Thursday, September 21, 2006



A.W. Kinglake, Eothen (1844), chap. 4 (The Troad):
I, too, loved Homer, but not with a scholar’s love. The most humble and pious among women was yet so proud a mother that she could teach her firstborn son no Watts’ hymns, no collects for the day; she could teach him in earliest childhood no less than this, to find a home in his saddle, and to love old Homer, and all that old Homer sung. True it is, that the Greek was ingeniously rendered into English, the English of Pope even, but not even a mesh like that can screen an earnest child from the fire of Homer’s battles.

I pored over the Odyssey as over a story-book, hoping and fearing for the hero whom yet I partly scorned. But the Iliad — line by line I clasped it to my brain with reverence as well as with love. As an old woman deeply trustful sits reading her Bible because of the world to come, so, as though it would fit me for the coming strife of this temporal world, I read and read the Iliad. Even outwardly, it was not like other books; it was throned in towering folios. There was a preface or dissertation printed in type still more majestic than the rest of the book; this I read, but not till my enthusiasm for the Iliad had already run high. The writer compiling the opinions of many men, and chiefly of the ancients, set forth, I know not how quaintly, that the Iliad was all in all to the human race — that it was history, poetry, revelation; that the works of men’s hands were folly and vanity, and would pass away like the dreams of a child, but that the kingdom of Homer would endure for ever and ever.

I assented with all my soul. I read, and still read; I came to know Homer. A learned commentator knows something of the Greeks, in the same sense as an oil-and-colour man may be said to know something of painting; but take an untamed child, and leave him alone for twelve months with any translation of Homer, and he will be nearer by twenty centuries to the spirit of old Greece; HE does not stop in the ninth year of the siege to admire this or that group of words; HE has no books in his tent, but he shares in vital counsels with the “king of men,” and knows the inmost souls of the impending gods; how profanely he exults over the powers divine when they are taught to dread the prowess of mortals! and most of all, how he rejoices when the God of War flies howling from the spear of Diomed, and mounts into heaven for safety! Then the beautiful episode of the Sixth Book: the way to feel this is not to go casting about, and learning from pastors and masters how best to admire it. The impatient child is not grubbing for beauties, but pushing the siege; the women vex him with their delays, and their talking; the mention of the nurse is personal, and little sympathy has he for the child that is young enough to be frightened at the nodding plume of a helmet; but all the while that he thus chafes at the pausing of the action, the strong vertical light of Homer’s poetry is blazing so full upon the people and things of the Iliad, that soon to the eyes of the child they grow familiar as his mother’s shawl; yet of this great gain he is unconscious, and on he goes, vengefully thirsting for the best blood of Troy, and never remitting his fierceness till almost suddenly it is changed for sorrow — the new and generous sorrow that he learns to feel when the noblest of all his foes lies sadly dying at the Scaean gate.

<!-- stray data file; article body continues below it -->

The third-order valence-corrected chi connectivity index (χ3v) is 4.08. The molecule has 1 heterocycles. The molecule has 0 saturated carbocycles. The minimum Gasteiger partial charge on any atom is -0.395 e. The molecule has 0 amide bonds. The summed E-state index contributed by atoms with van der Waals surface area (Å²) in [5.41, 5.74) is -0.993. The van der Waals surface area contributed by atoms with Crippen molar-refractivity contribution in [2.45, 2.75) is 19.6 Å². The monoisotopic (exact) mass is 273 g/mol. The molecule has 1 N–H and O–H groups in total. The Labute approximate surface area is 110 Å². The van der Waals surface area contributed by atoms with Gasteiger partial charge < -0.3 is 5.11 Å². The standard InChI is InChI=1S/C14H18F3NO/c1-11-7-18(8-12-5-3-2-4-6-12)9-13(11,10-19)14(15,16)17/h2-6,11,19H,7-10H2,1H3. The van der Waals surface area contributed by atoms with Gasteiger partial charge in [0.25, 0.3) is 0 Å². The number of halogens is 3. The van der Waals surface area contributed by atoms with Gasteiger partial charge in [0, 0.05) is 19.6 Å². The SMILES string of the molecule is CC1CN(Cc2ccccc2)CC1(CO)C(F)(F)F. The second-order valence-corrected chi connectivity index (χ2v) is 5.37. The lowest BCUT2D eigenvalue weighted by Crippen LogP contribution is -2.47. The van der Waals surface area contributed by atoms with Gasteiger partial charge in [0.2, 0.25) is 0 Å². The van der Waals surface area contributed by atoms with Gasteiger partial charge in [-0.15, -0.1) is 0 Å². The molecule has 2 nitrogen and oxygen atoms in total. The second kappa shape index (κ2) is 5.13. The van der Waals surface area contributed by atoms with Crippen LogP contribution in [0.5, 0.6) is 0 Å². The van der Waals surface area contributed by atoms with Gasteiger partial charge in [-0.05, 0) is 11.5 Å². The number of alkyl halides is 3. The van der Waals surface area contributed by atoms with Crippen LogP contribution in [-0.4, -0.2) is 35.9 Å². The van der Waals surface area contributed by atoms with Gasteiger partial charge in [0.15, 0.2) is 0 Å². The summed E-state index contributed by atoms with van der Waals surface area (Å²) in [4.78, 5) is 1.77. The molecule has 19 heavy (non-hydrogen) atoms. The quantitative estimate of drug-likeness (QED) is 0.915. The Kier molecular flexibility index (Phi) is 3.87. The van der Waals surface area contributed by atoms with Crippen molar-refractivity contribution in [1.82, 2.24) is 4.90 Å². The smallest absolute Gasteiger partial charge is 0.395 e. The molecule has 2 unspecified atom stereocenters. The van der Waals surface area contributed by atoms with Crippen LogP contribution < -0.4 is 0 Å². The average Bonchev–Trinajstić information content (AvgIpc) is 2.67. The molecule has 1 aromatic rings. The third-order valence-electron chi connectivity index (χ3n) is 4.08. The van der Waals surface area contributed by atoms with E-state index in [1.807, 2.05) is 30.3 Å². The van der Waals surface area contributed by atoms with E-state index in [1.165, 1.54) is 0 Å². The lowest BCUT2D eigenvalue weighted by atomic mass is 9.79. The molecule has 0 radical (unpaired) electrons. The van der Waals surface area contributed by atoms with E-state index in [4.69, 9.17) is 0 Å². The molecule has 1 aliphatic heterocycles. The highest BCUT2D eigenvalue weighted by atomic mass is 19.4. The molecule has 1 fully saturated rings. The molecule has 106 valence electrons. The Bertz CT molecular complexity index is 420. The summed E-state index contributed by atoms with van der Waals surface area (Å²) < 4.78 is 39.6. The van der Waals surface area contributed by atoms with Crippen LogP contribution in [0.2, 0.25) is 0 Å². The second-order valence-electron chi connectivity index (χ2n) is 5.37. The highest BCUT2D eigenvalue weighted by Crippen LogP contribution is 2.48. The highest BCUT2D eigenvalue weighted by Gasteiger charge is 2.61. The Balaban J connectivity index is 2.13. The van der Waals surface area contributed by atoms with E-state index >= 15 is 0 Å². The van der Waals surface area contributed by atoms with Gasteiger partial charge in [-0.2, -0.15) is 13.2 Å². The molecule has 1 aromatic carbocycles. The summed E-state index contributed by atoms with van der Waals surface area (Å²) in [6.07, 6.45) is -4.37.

Heroic days are these, but the dark ages of schoolboy life come closing over them. I suppose it is all right in the end, yet, by Jove, at first sight it does seem a sad intellectual fall from your mother's dressing-room to a buzzing school. You feel so keenly the delights of early knowledge; you form strange mystic friendships with the mere names of mountains, and seas, and continents, and mighty rivers; you learn the ways of the planets, and transcend their narrow limits, and ask for the end of space; you vex the electric cylinder till it yields you, for your toy to play with, that subtle fire in which our earth was forged; you know of the nations that have towered high in the world, and the lives of the men who have saved whole empires from oblivion. What more will you ever learn? Yet the dismal change is ordained, and then, thin meagre Latin (the same for everybody), with small shreds and patches of Greek, is thrown like a pauper's pall over all your early lore. Instead of sweet knowledge, vile, monkish, doggerel grammars and graduses, dictionaries and lexicons, and horrible odds and ends of dead languages, are given you for your portion, and down you fall, from Roman story to a three-inch scrap of "Scriptores Romani," — from Greek poetry down, down to the cold rations of "Poetae Graeci," cut up by commentators, and served out by schoolmasters!

It was not the recollection of school nor college learning, but the rapturous and earnest reading of my childhood, which made me bend forward so longingly to the plains of Troy.

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